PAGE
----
Among the Thugs

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Vintage Departures, 1991 - History - 317 pages
534 Reviews
They have names like Barmy Bernie, Daft Donald, and Steamin' Sammy. They like lager (in huge quantities), the Queen, football clubs (especially Manchester United), and themselves. Their dislike encompasses the rest of the known universe, and England's soccer thugs express it in ways that range from mere vandalism to riots that terrorize entire cities. Now Bill Buford, editor of the prestigious journal Granta, enters this alternate society and records both its savageries and its sinister allure with the social imagination of a George Orwell and the raw personal engagement of a Hunter Thompson.

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Crazy insight about fulbol culture in Engalnd - Goodreads
... discrimination, judgment. - Goodreads
Buford's writing style is engaging and intelligent. - Goodreads
It wasn't a page turner but nevertheless interesting. - Goodreads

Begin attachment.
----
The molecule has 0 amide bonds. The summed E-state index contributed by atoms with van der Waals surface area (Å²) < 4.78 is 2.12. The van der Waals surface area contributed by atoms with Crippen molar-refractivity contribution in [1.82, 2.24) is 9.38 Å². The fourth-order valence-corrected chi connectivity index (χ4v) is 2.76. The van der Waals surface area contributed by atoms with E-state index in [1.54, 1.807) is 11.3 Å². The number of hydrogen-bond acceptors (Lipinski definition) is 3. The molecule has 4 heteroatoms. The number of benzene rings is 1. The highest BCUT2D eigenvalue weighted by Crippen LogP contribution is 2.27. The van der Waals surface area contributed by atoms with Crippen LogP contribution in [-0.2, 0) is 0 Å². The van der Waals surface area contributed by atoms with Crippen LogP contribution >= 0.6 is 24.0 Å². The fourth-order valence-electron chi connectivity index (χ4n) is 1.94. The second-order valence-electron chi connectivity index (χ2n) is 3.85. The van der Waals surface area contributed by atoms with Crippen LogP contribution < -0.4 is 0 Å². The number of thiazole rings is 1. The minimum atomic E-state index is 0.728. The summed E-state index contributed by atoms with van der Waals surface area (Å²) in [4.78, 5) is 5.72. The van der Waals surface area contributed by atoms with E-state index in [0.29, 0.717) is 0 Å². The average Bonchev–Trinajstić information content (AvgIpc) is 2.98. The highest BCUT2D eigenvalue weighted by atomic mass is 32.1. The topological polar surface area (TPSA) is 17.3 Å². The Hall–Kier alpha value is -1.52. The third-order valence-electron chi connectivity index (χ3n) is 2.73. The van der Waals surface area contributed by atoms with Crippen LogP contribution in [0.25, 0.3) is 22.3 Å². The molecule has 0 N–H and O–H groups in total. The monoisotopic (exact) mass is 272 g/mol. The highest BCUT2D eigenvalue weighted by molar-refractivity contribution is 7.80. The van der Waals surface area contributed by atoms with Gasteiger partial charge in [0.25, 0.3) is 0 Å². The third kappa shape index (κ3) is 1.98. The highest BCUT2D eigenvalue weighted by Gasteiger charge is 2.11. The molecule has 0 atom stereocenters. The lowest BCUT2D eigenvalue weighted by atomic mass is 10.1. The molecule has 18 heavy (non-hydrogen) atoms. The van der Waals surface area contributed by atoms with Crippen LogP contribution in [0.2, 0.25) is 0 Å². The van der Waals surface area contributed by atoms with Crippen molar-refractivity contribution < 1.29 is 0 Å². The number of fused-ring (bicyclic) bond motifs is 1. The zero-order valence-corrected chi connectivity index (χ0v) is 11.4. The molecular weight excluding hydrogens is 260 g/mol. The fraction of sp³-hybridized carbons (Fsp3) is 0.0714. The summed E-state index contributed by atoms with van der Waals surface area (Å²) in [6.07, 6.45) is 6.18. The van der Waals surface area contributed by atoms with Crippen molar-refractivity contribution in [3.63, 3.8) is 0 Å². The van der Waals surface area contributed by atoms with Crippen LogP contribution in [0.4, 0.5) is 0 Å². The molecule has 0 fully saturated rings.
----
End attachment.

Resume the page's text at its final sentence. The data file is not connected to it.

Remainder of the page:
But I have to say, the ending delivers a - Goodreads
Buford is really good at writing in slow motion. - Goodreads
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great book about English hooliganism.

Review: Among the Thugs

User Review  - Steve Parcell - Goodreads

What a truly dreadful pile of dung. It is obvious that most of what Burford writes is hearsay or a 3rd or 4th hand account. Absurd and awful. The tales told are so out of character and unbelievable ... Read full review



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About the author (1991)

Bill Buford is an author and New Yorker staff writer, as well as the founding editor of Granta, which he edited for 16 years. His books include Among the Thugs and Heat: An Amateur's Adventures as a Kitchen Slave. He lives in New York City with his wife and two sons.

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